Patients could also suffer from frightening hallucinations during the infection due to their high fevers. The writer Vera Brittain recalled being ‘chased up and down the hut by a stark naked six-foot-four New Zealander in the fighting stage of delirium’ while working as a volunteer nurse. Explosive nosebleeds were also common, however, although distressing, these were often a positive sign indicating that the high fever had broken and the worst was over.
The effects of Spanish flu could continue long after the patient had apparently recovered from the infection. Some patients lost hair, fingernails and skin, or developed heart or lung complications, while others suffered severe depression.
In the months and years following the pandemic a large number of both murders and suicides were attributed to the Spanish flu in contemporary newspapers. In one such incident a baker from Norfolk, Leonard Sitch, killed his wife and two children before committing suicide, a week after being bedridden by the virus in November 1918.
Nurses cared for their patients at great personal risk, and Spanish flu was the leading cause of death for military nurses during the First World War.
One such tragic case was that of British VAD nurse Phyllis Burn who worked caring for injured soldiers who had returned home for medical treatment. In October 1918 Phyllis became ill with a headache and chills. Recognising the symptoms and wanting to avoid infecting her mother and sister she immediately arranged to move away from the family home in Twickenham. Phyllis died two days later, aged just 20 years old, and is buried in a local cemetery.
“It was very serious among us nurses as well as in the wards & depts. Our matron had us nursed in the [nurses’] home and our “Home Sisters” could only manage to look in on us to give us our medicines. Many of us not as ill as others tried to look after ourselves & help with the really very ill nurses. Many of my friends died and their names will be found on the memorial planks of our Guy’s Hospital Chapel.”
Mary Courtenay, probationer at Guys Hospital, London in 1918.
“After many hours the Doctor came, and saw us, examined us all, and told my Father that he did not give much hope for us. Dad said he decided to do something on his own, and started giving us each hot milk and Brandy, and as we used enamel plates those days for us children Dad heated them in the oven until real hot wrapped them in towels and laid them on each of our chests and our backs in turn. He repeated the hot drinks of milk and brandy also hot enamel plates all through that night and early morning.”
14-year-old girl from Deptford, London
Whole families could fall sick with the virus and be too ill and weak to nurse themselves or their relatives. Neighbours often showed immense bravery in taking care of others within their communities by nursing or providing food and comfort to the sick.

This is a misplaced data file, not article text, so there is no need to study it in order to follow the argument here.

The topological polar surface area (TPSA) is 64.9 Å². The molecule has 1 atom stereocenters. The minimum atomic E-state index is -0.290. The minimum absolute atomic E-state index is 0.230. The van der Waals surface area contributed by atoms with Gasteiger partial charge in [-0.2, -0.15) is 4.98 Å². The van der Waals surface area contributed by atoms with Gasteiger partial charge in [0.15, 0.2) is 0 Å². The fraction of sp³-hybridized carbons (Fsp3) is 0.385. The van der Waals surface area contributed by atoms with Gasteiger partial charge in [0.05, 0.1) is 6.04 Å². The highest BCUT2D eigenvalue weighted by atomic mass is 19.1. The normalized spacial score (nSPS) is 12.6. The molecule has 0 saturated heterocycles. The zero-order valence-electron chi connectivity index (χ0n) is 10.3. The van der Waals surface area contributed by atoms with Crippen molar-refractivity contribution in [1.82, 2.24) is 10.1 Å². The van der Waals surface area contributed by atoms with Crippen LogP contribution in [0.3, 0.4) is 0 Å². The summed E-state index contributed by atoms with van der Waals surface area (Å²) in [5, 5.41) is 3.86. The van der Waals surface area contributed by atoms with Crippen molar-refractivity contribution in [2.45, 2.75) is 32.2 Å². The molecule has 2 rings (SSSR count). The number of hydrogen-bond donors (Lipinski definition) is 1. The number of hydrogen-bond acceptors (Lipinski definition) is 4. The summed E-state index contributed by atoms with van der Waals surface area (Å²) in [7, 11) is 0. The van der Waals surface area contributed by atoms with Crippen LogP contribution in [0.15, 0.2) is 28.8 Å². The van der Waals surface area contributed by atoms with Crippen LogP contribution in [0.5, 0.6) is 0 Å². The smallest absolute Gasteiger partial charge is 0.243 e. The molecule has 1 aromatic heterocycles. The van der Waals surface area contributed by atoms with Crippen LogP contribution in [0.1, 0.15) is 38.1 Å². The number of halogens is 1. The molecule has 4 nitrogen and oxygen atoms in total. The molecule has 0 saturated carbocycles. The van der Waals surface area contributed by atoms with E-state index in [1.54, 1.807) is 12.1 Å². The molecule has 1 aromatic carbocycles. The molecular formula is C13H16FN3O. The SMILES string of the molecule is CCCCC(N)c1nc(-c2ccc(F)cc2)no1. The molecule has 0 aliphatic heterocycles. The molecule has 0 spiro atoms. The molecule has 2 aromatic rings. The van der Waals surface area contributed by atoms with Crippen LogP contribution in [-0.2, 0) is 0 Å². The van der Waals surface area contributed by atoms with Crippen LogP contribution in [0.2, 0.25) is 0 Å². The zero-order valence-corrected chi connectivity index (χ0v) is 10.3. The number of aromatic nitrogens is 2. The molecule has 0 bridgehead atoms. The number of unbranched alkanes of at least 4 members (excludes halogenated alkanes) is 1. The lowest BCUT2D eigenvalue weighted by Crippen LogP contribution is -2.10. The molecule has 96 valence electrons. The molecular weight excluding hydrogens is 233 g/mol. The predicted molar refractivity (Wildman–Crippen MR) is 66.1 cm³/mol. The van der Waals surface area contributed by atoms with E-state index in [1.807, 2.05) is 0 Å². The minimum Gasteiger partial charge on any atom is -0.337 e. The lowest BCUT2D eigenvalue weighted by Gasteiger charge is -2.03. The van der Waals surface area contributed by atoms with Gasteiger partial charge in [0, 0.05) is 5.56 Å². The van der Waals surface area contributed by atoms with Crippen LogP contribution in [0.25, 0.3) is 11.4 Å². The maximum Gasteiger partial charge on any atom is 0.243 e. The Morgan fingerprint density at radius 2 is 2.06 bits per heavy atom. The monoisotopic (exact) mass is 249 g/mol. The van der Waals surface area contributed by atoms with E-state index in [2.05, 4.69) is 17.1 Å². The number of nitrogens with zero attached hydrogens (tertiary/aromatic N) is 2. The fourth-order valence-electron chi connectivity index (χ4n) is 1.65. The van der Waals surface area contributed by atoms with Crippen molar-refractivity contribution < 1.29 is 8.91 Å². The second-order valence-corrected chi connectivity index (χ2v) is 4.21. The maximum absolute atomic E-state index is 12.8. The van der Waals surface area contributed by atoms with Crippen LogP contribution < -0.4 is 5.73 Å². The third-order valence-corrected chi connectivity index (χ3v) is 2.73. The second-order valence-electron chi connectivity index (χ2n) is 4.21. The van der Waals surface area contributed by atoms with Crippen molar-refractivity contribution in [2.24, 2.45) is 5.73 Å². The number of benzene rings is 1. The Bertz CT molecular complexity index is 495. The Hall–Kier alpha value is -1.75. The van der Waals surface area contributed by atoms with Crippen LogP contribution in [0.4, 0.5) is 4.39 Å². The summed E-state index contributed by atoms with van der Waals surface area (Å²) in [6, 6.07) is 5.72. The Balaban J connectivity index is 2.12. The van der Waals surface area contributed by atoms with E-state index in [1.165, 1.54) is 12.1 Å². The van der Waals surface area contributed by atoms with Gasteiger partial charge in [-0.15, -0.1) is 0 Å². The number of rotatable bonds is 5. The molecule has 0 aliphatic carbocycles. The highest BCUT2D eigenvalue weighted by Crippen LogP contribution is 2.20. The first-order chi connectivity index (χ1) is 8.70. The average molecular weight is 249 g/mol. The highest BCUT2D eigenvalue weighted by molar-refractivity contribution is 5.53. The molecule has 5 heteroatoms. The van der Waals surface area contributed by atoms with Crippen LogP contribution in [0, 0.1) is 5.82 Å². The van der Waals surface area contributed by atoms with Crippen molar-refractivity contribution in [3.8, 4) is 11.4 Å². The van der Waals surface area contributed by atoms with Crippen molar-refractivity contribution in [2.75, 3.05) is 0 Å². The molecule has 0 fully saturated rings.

The overwhelming numbers of deaths meant that families often struggled to find coffins or gravediggers to bury their loved ones. Often bodies would remain at home for several weeks and families would have to resort to makeshift efforts to prevent decomposition. A young girl from Sunderland recalled after the death of her five-year-old sister;
“I remember her lying at home as you couldn’t get a coffin or arrange a burial as the undertakers couldn’t cope…my father kept bathing her in whisky as a fortnight had passed before she could be buried…”
Extracts from letters sent to Richard Collier, IWM
There was a commonly-held belief in the curative powers of using spirits, particularly whisky, and everyday foodstuffs such as Bovril, Oxo and Horlicks were marketed to customers as ‘fortifying’ for those sick with flu.
Some remedies involved surprising ingredients. These included eating sugar lumps soaked in kerosene, gargling with a mixture containing creosote, and injecting the poison strychnine, all of which probably did more harm than good.
Great emphasis was placed on the importance of sanitising anything which might have come into contact with influenza. Public buildings and transport were fumigated regularly. In one Cumbrian town the Medical Officer arranged for a free supply of ‘disinfectant mixture’ for residents, whilst the floor of libraries and post offices in Brighton were cleaned using formalin every morning.
In New Zealand this craze for disinfecting stretched to the people themselves. Large inhalation chambers were built, where you could go to breathe in a concoction of zinc sulphate in the hope that this would help disinfect the lungs and relieve inflammation.